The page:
The key lesson here is that Amazon always is thinking about the next frontier, trying to figure out new ways to connect with the customer and disrupt old ways of doing business. Some will be pipe dreams, and some will involve the laying of actual pipe.

    But it is always looking forward. That's the Eye-Opener.
    KC's View:

    Published on: February 7, 2017

    The Washington Post this morning reports that the US Securities and Exchange Commission (SEC) may reconsider the enforcement of a rule established during the Obama administration requiring public companies to disclose the difference between how much senior executives make and the amount paid to typical rank-and-file employees.

    The pay-ratio rule was part of the Dodd-Frank legislation that was designed to overhaul financial regulations that some believed led to the economic meltdown of 2008. Now, the Trump administration is pushing for a review of those regulations, with President Trump saying that he would like to upend those rules and relax the regulatory environment. That effort, the Post writes, "is expected to ignite a protracted battle on whether efforts to rein in Wall Street after the financial crisis when too far — or not far enough."

    Michael Piwowar, the acting chairman of the SEC who voted against the rule originally, said yesterday that "it is my understanding that some [companies] have begun to encounter unanticipated compliance difficulties that may hinder them in meeting the reporting deadline." And so, he said, he has "directed the staff to reconsider the implementation of the rule based on any comments submitted and to determine as promptly as possible whether additional guidance or relief may be appropriate.”

    The Post writes: "Piwowar, a Republican, was appointed to the agency's commission by President Barack Obama in 2013. President Trump appointed him acting chair last month. He replaced Mary Jo White, who stepped down upon Trump's inauguration. But Piwowar's time at the top is not expected to last long. Trump has nominated Wall Street lawyer Jay Clayton to head the SEC. The Senate has not scheduled Clayton's confirmation hearing."
    KC's View:
    I have no problem with re-looking at regulations that may in fact be cumbersome for business and may get in the way of actual innovation and efficiency. But I am having a little bit of trouble understanding how this rule is so hard to follow. Isn't it just a matter of math? Maybe companies and executives don't like how the equations add up, and don't want the number to be made obvious. But that's not cumbersome. Just inconvenient.

    I always liked this rule. I think it is a perfectly legitimate measurement of corporate philosophy and approach to labor, and it ought to be part of every company's annual report. It ought to be easily available to investors and employees, and I am suspicious of those who think it shouldn't be.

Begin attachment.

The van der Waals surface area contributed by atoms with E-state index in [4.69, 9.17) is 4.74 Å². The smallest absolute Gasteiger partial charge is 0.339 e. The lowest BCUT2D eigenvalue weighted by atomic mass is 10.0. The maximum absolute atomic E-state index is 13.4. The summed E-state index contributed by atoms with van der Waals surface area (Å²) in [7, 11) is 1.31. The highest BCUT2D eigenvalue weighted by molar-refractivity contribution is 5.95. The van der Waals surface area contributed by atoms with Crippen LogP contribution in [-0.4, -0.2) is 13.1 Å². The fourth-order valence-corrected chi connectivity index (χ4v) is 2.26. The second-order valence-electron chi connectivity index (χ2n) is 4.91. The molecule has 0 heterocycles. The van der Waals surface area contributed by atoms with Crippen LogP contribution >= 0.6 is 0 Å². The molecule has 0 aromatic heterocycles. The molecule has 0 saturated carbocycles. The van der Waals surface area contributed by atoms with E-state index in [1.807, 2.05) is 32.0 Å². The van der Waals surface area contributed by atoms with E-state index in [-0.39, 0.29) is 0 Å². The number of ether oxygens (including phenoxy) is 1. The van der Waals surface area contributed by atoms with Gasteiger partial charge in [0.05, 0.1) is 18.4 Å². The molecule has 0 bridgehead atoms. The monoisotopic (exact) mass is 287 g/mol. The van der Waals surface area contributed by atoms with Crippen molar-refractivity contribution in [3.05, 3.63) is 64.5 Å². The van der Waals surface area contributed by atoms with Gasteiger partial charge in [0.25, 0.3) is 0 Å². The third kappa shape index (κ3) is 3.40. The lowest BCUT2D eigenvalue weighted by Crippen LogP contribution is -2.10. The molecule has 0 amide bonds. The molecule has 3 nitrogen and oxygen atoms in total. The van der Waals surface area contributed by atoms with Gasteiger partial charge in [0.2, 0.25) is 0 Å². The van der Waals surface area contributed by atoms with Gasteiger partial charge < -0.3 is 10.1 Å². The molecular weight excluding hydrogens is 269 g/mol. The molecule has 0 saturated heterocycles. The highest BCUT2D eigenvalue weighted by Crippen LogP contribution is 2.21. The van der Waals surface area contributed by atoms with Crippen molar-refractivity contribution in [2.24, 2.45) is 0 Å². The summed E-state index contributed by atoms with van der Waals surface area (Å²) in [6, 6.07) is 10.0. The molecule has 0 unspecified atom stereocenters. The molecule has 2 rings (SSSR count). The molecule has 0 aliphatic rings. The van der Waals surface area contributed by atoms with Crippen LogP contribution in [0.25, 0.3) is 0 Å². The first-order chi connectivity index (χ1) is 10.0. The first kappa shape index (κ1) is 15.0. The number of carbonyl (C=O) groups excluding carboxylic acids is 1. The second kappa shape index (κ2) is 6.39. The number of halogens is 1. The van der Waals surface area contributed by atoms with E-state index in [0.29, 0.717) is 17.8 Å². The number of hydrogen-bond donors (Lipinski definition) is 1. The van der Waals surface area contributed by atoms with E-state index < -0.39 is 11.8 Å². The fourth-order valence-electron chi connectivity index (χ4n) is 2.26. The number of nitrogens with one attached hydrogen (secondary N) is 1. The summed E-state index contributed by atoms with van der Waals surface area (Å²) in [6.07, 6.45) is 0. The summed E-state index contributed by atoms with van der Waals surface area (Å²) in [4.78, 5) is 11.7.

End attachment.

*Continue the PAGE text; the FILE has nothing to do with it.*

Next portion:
Published on: February 7, 2017

    Royal Ahold Delhaize-owned Ahold USA and Delhaize America said yesterday that following the merger of their companies last year, steps are being taken "to ensure they will remain customer-focused, close to their communities and positioned to win in their markets."

    The move includes "the creation of Retail Business Services LLC, led by Roger Wheeler, President. Retail Business Services will leverage its scale to drive synergies and best practices as well as provide industry-leading expertise, insights and analytics to the Ahold USA brands and Delhaize America brands to support their respective strategies. Services provided by Retail Business Services, in addition to commercial support, will include financial services, not-for-resale procurement, legal services, information technology, and people systems and services."

    The goal of the new services group is to allow each of the company's banners "to dedicate full focus on building on their leading positions in their respective markets and delivering even more for their customers. Each of the brands will have distinctive commercial strategies that are tailored to local markets with dedicated resources, including category merchandising, assortment, pricing, promotions, marketing and format teams."

    The brand-centric structure is expected to be fully in place in about a year.

    At the same time, Ahold USA also announced "that its Stop & Shop New York Metro and Stop & Shop New England Divisions will be consolidated into one brand organization. Having a single brand organizational structure dedicated to Stop & Shop will strengthen the brand and will ensure it can better leverage its brand to serve the unique needs of customers in the different markets that Stop & Shop serves."
    KC's View:

    Published on: February 7, 2017

    The New York Times has a story about how Boulder, Colorado, "perhaps best known for craft beer and bicycles," is beginning to be known "as the place where new companies are challenging the old guard in the food business."

    Not only are companies moving there, but along with them "the infrastructure such companies need — brokers, distributors, contract manufacturers ... The second-largest natural foods distributor, KeHE, opened an office here in 2013, and the Rodale Institute, a nonprofit research group devoted to organic farming, is opening a satellite office here."

    Interesting piece, and you can read it here.
    KC's View:

    Published on: February 7, 2017

    • The Seattle Times reports that Amazon is reporting " strong growth in its payments platform, with the amount of money that changed hands using the technology nearly doubling in 2016 from the previous year as it launched in several European countries and its adoption increased among retailers.

    "Though it wouldn’t disclose dollar figures, Amazon said Tuesday that the number of consumers who have used the Amazon Payments platform at least once rose by 10 million in 2016 to 33 million, a bump of 43 percent. It’s a sign that the company’s bid to rival PayPal, Apple and other digital payment services is gaining traction."